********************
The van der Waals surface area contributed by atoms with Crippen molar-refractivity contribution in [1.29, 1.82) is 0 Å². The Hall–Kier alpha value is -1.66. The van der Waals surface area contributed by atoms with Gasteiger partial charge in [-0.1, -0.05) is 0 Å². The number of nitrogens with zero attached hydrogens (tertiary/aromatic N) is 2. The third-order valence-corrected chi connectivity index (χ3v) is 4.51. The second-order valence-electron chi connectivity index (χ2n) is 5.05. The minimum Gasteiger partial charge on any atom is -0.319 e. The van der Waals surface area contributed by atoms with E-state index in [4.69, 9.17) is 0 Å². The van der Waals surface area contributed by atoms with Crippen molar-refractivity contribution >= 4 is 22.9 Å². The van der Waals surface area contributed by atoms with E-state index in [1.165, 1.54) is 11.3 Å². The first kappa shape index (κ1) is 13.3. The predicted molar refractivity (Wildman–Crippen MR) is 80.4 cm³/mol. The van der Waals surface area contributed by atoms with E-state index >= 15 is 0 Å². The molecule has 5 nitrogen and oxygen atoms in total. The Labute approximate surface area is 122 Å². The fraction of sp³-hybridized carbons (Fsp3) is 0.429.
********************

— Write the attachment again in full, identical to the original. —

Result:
The van der Waals surface area contributed by atoms with Crippen molar-refractivity contribution in [1.29, 1.82) is 0 Å². The Hall–Kier alpha value is -1.66. The van der Waals surface area contributed by atoms with Gasteiger partial charge in [-0.1, -0.05) is 0 Å². The number of nitrogens with zero attached hydrogens (tertiary/aromatic N) is 2. The third-order valence-corrected chi connectivity index (χ3v) is 4.51. The second-order valence-electron chi connectivity index (χ2n) is 5.05. The minimum Gasteiger partial charge on any atom is -0.319 e. The van der Waals surface area contributed by atoms with E-state index in [4.69, 9.17) is 0 Å². The van der Waals surface area contributed by atoms with Crippen molar-refractivity contribution >= 4 is 22.9 Å². The van der Waals surface area contributed by atoms with E-state index in [1.165, 1.54) is 11.3 Å². The first kappa shape index (κ1) is 13.3. The predicted molar refractivity (Wildman–Crippen MR) is 80.4 cm³/mol. The van der Waals surface area contributed by atoms with E-state index >= 15 is 0 Å². The molecule has 5 nitrogen and oxygen atoms in total. The Labute approximate surface area is 122 Å². The fraction of sp³-hybridized carbons (Fsp3) is 0.429.